We’ve been following fiscal events for the State of Kansas for some time as the Governor undertakes a significant experiment with supply side economic theory, using the state budget as his test case. Legislation in 2012 and 2013 phased in rate reductions on personal income taxes — to 3.9 percent from 6.45 percent on the high end and 2.3 percent from 3.5 percent on the low end — by 2018. The reductions were expected to cost a total of about $7 billion through 2019. They were based on the premise that they would stimulate economic growth. But that growth did not appear, and after repeatedly trimming spending to close shortfalls, legislators find themselves facing a $400 million budget hole for the coming fiscal year.

The situation has become so serious that many of those legislators are considering whether to reverse field by raising taxes. Both houses of the Republican-controlled Legislature are proposing tax increases. The primary driver is negative public reaction to the idea of cutting more expenditures without significantly hurting popular programs, including education.

The debate  now focuses on which taxes to raise. Some believe that income taxes are off limits instead supporting a rise in sales taxes. Others advocate a mixed approach with income taxes on the table. Democrats argue that increasing sales taxes would be another blow to low-income Kansans to the benefit of the business class. Business owners were seen to be beneficiaries of the plan’s signature piece of the law passed in 2012: the elimination of taxes on certain types of small businesses.

To avoid repeal there is a proposal for removing the exemption on nonwage income for small businesses, instead giving them a 1 percent payroll tax credit. This would be accompanied by an increase in the sales tax to 6.5 percent from 6.15 percent on everything except food, which would be taxed at 6 percent. A competing plan would tax the nonwage income on small businesses at 2.7 percent and increase the sales tax to 6.45 percent, but reduce it to 5.9 percent for food.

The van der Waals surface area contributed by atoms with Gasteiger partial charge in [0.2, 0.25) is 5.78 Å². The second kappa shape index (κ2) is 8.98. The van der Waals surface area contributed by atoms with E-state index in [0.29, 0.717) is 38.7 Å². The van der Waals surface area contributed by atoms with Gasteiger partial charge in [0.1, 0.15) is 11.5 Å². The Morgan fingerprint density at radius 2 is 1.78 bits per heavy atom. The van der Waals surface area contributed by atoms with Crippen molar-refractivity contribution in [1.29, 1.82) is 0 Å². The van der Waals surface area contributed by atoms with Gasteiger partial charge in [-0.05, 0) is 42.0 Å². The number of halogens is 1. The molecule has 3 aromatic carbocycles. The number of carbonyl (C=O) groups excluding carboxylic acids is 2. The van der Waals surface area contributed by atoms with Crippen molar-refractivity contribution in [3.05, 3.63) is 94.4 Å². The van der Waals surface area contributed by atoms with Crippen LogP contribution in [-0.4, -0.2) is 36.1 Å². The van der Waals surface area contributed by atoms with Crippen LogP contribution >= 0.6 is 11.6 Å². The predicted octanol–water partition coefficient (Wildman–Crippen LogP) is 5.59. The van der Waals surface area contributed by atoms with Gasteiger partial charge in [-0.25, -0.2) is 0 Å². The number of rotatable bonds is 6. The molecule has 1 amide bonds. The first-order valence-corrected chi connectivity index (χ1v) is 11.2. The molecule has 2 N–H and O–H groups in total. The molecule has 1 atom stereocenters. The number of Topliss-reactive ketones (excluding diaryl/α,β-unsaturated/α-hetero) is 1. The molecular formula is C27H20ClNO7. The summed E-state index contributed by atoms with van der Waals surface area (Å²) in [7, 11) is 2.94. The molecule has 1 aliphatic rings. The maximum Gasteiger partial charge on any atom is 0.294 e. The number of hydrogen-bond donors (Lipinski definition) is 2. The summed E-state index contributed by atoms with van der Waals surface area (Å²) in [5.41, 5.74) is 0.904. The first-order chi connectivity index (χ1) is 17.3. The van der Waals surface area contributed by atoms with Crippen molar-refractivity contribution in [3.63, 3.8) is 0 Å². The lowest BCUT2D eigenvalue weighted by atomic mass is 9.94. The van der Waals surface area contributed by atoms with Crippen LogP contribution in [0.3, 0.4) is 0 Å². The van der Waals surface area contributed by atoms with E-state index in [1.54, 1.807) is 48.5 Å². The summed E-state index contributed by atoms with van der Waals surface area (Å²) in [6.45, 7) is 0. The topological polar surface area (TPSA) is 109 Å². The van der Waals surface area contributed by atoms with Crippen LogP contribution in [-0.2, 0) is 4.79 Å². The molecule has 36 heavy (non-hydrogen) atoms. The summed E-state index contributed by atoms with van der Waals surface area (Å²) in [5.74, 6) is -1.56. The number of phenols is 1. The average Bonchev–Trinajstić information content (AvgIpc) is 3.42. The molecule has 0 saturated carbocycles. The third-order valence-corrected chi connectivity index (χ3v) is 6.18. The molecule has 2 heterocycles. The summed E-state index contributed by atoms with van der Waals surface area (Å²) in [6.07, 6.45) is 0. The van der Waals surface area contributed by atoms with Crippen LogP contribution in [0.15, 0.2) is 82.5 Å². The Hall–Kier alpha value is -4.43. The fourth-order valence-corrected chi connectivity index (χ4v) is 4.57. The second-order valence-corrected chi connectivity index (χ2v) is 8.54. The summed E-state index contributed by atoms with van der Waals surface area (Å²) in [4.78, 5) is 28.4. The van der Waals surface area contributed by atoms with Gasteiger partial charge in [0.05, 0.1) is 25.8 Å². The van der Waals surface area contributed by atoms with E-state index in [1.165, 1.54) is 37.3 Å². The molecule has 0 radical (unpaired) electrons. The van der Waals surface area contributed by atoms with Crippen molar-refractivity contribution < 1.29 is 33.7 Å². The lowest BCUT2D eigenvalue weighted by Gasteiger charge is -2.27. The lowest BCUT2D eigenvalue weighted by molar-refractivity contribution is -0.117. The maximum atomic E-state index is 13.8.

The debate has been particularly prolonged. The legislative session reached  the 100-day mark over the weekend for just the sixth time in state history. (Sessions are typically limited to 90 days, and each additional day costs around $40,000.) Supporters of the tax cuts are not necessarily willing to concede that the cuts were the reason for the state’s fiscal problems. To meet revenue shortfalls, Gov. Sam Brownback and lawmakers have found themselves repeatedly tinkering with the budget to fill hundreds of millions of dollars in shortfalls. The governor has cut some state agency budgets by 4 percent, reduced contributions to the state pension system and shifted money between state accounts. Lawmakers have rolled back funding for poorer school districts and changed the way they allocate money to schools. They have slowed funding increases for entitlement programs.

One leading legislative proponent said “We hoped they would just be a magic lantern and everybody would react to it,” he said. “But, eh, it’s hard to get a company to uproot their business when they’re established and move to another place just because of this difference in tax policy.” He unwittingly articulated what many studies have shown. Namely that tax policy is but one of many factors that go into a relocation decision and that taxes are often not the major driver. Initial estimates were that the small business tax exemption would affect about 191,000 entities and cost about $160 million. Instead, for the 2013 tax year, 333,000 filers took advantage of the exemption at a cost of $206.8 million, according to the Revenue Department.